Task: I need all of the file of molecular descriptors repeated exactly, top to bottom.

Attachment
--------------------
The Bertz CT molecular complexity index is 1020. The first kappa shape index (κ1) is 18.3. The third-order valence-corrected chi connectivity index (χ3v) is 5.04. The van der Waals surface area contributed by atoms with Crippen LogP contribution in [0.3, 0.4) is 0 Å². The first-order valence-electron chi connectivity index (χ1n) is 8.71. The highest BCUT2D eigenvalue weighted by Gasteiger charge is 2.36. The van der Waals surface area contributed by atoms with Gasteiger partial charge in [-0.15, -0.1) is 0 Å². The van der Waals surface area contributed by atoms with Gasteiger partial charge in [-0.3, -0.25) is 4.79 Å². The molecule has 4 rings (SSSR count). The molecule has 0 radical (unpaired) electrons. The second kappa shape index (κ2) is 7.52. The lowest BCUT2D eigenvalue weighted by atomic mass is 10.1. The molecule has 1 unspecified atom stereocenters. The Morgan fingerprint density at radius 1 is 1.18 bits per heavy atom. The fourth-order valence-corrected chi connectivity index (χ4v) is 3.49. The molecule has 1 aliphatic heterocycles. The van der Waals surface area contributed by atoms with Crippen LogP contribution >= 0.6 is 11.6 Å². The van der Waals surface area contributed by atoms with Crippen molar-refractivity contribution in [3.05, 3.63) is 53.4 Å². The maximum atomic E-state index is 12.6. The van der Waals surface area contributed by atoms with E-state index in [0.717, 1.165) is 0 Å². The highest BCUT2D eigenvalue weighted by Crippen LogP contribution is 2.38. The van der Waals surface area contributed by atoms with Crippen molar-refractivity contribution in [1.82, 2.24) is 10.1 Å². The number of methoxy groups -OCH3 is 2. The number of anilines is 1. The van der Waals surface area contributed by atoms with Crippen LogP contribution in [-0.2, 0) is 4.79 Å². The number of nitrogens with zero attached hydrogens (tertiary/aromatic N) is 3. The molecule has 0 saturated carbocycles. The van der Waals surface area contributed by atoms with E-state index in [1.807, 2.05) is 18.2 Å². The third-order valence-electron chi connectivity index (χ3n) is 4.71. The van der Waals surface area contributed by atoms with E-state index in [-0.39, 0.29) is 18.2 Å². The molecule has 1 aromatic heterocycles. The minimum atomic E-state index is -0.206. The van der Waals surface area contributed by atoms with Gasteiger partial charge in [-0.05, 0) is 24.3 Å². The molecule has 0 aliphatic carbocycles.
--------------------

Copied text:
The Bertz CT molecular complexity index is 1020. The first kappa shape index (κ1) is 18.3. The third-order valence-corrected chi connectivity index (χ3v) is 5.04. The van der Waals surface area contributed by atoms with Crippen LogP contribution in [0.3, 0.4) is 0 Å². The first-order valence-electron chi connectivity index (χ1n) is 8.71. The highest BCUT2D eigenvalue weighted by Gasteiger charge is 2.36. The van der Waals surface area contributed by atoms with Gasteiger partial charge in [-0.15, -0.1) is 0 Å². The van der Waals surface area contributed by atoms with Gasteiger partial charge in [-0.3, -0.25) is 4.79 Å². The molecule has 4 rings (SSSR count). The molecule has 0 radical (unpaired) electrons. The second kappa shape index (κ2) is 7.52. The lowest BCUT2D eigenvalue weighted by atomic mass is 10.1. The molecule has 1 unspecified atom stereocenters. The Morgan fingerprint density at radius 1 is 1.18 bits per heavy atom. The fourth-order valence-corrected chi connectivity index (χ4v) is 3.49. The molecule has 1 aliphatic heterocycles. The van der Waals surface area contributed by atoms with Crippen LogP contribution >= 0.6 is 11.6 Å². The van der Waals surface area contributed by atoms with Crippen molar-refractivity contribution in [3.05, 3.63) is 53.4 Å². The maximum atomic E-state index is 12.6. The van der Waals surface area contributed by atoms with E-state index in [0.717, 1.165) is 0 Å². The highest BCUT2D eigenvalue weighted by Crippen LogP contribution is 2.38. The van der Waals surface area contributed by atoms with Crippen molar-refractivity contribution in [1.82, 2.24) is 10.1 Å². The number of methoxy groups -OCH3 is 2. The number of anilines is 1. The van der Waals surface area contributed by atoms with Crippen LogP contribution in [-0.2, 0) is 4.79 Å². The number of nitrogens with zero attached hydrogens (tertiary/aromatic N) is 3. The molecule has 0 saturated carbocycles. The van der Waals surface area contributed by atoms with E-state index in [1.807, 2.05) is 18.2 Å². The third-order valence-electron chi connectivity index (χ3n) is 4.71. The van der Waals surface area contributed by atoms with E-state index in [-0.39, 0.29) is 18.2 Å². The molecule has 1 aromatic heterocycles. The minimum atomic E-state index is -0.206. The van der Waals surface area contributed by atoms with Gasteiger partial charge in [-0.05, 0) is 24.3 Å². The molecule has 0 aliphatic carbocycles.